Title dream drives Seedorf

Most wining football teams have an intangible quality making the whole greater than the sum of its parts. A team sheet made up of the most prestigious names is usually not enough to ensure victory. Titles and silverware are not won with athleticism and technique alone, but also with intelligent men of character who can cement a winning feeling in the dressing room.

In this category comes Clarence Seedorf. The Suriname-born player is one of those rare breed of footballers able to make a difference both on the pitch and in the locker room. The 31-year-old, now plying his trade in Italy with Serie A giants AC Milan, has a suitcase full of medals to prove it, including four UEFA Champions League winners medals gained at three different clubs (Ajax, Real Madrid and two with AC Milan). Other trophies held aloft during an illustrious career are the Intercontinental (Toyota) Cup won at Real Madrid, two UEFA Super Cups, four national league titles and six national cups.

The Dutch midfielder has also had his share of lows along the way, and more than once in matches decided by penalty shootouts. The most significant of these were the semi-final defeat by Brazil during the 1998 FIFA World Cup France™, the loss to Boca Juniors in the 2003 Intercontinental Cup and failure against Liverpool in the 2005 Champions League Final.

A new challenge

Seedorf spoke to FIFA.com as he prepares with his AC Milan team-mates to represent Europe at the FIFA Club World Cup to be staged in Yokohama, Japan, from 7 to 16 December 2007. As can you imagine the player known as the Panther is keen to lay his paws on yet another trophy. "I'm very happy to take part in this competition for the third time in my career, although this will be the first time under the new format," he explains.

"If anything the tournament is even more prestigious than in the past because seven teams from around the world are playing. We need to prepare as well as we can, because there's no guarantee that being the most decorated team, along with Boca Juniors, will be enough for overall victory. Mexican side Pachuca, as well as the African and Asian representatives, will all be motivated by many factors."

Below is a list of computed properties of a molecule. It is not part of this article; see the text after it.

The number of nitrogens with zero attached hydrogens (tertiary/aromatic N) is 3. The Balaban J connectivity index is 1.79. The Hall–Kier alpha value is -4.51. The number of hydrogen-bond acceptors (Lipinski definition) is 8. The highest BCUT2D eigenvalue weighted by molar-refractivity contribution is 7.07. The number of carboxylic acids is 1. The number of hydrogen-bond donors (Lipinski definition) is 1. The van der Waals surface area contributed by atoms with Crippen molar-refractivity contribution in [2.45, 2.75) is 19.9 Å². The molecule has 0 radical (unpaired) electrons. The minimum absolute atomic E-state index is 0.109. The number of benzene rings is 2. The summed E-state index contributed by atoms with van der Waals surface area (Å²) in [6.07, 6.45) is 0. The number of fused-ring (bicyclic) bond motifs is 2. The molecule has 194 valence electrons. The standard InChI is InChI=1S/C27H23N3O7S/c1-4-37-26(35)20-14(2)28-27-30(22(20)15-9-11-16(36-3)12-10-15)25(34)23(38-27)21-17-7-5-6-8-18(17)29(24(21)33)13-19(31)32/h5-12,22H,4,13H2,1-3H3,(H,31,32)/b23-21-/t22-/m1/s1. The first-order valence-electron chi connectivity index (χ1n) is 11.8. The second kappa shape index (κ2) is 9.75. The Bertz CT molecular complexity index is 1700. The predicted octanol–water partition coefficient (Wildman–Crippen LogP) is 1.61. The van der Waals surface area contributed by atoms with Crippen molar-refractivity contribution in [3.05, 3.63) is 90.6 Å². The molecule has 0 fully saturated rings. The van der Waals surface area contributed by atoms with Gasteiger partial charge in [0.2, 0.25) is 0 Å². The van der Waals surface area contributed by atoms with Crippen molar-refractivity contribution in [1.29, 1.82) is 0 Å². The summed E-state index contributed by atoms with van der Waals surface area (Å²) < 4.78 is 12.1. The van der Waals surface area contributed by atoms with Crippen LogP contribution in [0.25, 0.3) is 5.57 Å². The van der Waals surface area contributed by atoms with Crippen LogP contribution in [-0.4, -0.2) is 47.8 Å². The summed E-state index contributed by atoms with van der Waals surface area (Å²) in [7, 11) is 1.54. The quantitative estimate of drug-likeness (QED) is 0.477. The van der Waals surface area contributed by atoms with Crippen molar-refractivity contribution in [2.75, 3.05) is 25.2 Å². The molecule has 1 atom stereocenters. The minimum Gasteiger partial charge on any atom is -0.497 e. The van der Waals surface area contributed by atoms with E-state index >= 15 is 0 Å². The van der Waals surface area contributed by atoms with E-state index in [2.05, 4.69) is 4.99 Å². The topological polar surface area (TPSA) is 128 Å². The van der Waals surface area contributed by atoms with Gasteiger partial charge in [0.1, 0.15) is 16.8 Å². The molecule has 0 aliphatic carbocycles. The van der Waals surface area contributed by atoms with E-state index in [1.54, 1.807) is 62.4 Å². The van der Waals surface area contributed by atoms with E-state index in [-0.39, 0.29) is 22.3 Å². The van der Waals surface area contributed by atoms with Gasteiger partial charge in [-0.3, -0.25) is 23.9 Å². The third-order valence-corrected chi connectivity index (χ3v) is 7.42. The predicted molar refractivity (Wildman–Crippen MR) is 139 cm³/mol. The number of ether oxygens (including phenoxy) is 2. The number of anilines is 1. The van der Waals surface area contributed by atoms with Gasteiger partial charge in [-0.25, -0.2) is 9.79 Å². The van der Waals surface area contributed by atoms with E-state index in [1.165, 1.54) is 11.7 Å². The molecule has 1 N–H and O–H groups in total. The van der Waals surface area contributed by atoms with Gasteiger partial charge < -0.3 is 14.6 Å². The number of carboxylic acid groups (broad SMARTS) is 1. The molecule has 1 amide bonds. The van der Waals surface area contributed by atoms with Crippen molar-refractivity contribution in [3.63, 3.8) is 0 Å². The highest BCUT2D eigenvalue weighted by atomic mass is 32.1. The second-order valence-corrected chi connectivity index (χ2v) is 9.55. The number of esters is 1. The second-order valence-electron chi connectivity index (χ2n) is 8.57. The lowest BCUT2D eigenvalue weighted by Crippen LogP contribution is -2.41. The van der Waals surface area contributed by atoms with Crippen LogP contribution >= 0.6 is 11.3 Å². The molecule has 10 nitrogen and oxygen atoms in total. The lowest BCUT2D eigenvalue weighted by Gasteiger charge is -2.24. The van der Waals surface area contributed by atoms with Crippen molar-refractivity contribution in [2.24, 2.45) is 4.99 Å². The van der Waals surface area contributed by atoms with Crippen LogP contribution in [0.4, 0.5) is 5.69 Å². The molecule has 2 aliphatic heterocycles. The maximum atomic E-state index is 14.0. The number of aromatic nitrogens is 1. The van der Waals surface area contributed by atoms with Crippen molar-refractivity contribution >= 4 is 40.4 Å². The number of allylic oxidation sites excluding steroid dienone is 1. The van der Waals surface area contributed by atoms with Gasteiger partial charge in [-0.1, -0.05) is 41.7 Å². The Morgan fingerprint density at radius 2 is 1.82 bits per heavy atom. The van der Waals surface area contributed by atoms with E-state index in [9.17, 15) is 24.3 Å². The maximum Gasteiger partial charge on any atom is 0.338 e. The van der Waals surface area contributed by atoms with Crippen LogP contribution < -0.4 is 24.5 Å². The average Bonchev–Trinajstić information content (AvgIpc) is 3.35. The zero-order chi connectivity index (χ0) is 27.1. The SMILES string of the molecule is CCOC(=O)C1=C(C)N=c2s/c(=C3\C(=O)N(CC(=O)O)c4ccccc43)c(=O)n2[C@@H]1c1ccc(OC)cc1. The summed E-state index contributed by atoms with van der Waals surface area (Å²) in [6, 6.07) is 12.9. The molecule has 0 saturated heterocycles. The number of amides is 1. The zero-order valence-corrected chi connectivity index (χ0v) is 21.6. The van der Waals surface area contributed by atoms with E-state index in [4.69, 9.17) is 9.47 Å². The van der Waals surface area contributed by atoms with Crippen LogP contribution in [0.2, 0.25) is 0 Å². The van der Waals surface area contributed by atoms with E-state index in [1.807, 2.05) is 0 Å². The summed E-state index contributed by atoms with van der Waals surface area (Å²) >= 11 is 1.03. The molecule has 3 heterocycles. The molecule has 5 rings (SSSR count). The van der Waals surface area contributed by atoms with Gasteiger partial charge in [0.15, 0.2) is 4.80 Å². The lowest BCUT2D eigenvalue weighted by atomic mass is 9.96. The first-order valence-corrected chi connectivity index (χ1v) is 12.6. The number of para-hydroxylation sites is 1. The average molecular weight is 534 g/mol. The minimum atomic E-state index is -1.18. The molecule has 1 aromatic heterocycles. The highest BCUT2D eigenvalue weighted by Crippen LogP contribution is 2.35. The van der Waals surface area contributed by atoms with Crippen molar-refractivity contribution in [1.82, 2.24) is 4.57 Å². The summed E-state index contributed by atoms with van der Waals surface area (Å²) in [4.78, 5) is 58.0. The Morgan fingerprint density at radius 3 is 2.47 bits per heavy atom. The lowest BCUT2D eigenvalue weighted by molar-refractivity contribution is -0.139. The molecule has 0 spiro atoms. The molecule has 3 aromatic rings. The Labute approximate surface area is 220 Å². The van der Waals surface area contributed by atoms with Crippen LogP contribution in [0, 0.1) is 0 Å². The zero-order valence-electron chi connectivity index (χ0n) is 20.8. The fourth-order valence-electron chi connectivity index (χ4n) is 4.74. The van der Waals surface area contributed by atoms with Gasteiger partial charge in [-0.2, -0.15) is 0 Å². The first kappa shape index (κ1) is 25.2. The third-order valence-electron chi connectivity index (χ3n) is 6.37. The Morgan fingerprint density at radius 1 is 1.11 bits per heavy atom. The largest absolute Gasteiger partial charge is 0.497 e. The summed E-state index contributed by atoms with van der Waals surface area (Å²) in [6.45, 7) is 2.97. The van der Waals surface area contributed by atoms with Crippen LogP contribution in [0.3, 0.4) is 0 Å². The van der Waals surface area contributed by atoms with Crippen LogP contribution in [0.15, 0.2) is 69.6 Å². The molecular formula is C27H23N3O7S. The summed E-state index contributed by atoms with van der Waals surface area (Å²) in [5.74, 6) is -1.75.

AC Milan have prepared the trip to Japan down to the tiniest detail to ensure the team takes to the field in perfect metal and physical condition. The Italians have made the FIFA Club World Cup their top priority for the season following three reverses in the tournament over the last 14 years, against Sao Paulo, Velez Sarsfield and Boca Juniors.

Carlo Ancelotti's men will arrive in Japan on 6 December to provide enough time for acclimatisation and to recover from the effects of jetlag. "A week should be enough to recuperate from the long journey," says Seedorf, "and seven days is an ideal period to gradually soak up the atmosphere of the event, something which we perhaps overlooked in 2003."

The outstanding midfielder of the 2007 UEFA Champions League makes it clear that penalties are to be avoided, if at all possible, in the semi-final and any final. Seedorf has some powerful memories of penalty shootouts gone wrong in decisive matches but uses this as a spur when faced with the long and lonely walk from centre circle to penalty spot. "I think I have the technical qualities needed to take penalties, but many other factors come into play at the time," he says.

"It really is a lottery. I struck the ball well in the 2003 Champions League final in Manchester but (Gianluigi) Buffon did very well to save. We managed to win that one though and it's much easier to forget when you win. Other mistakes are harder to forget, but at the end of the day only someone prepared to take responsibility can fail. I'm in esteemed company when it comes to this".

To the future
Youth team football is another aspect of the game the Dutch ace holds dear to his heart. Speaking about Japan, Seedorf states: "There's a good chance we'll have to meet an Asian team in the semi-final, maybe even a Japanese one. Football there is growing and there's also an enormous amount of potential. I'm sure discipline, a famed Japanese characteristic, will help young players in that country to improve more quickly."

Seedorf has already set up a foundation to promote youth football in some of the world's poorest countries. He hopes to develop this mission further when his own playing days are over: "Retirement is still a long way off for me and I still haven't decided exactly what I'll do when I stop playing.

"Who knows I might become a coach and then again I might do something else. I believe much can be done for young players. Too many talents fall by the wayside at a young age and it's not only their fault. The system could be radically improved."

Switching back to his desire to become a world champion, Seedorf added: "Netherlands coach Marco van Basten didn't pick me for three years and so I missed the World Cup in Germany, which was a huge disappointment. However, because of that, I've been able to focus on AC Milan and have definitely earned the right to be Japan with my contribution. I can now play in a World Cup myself and hopefully win it."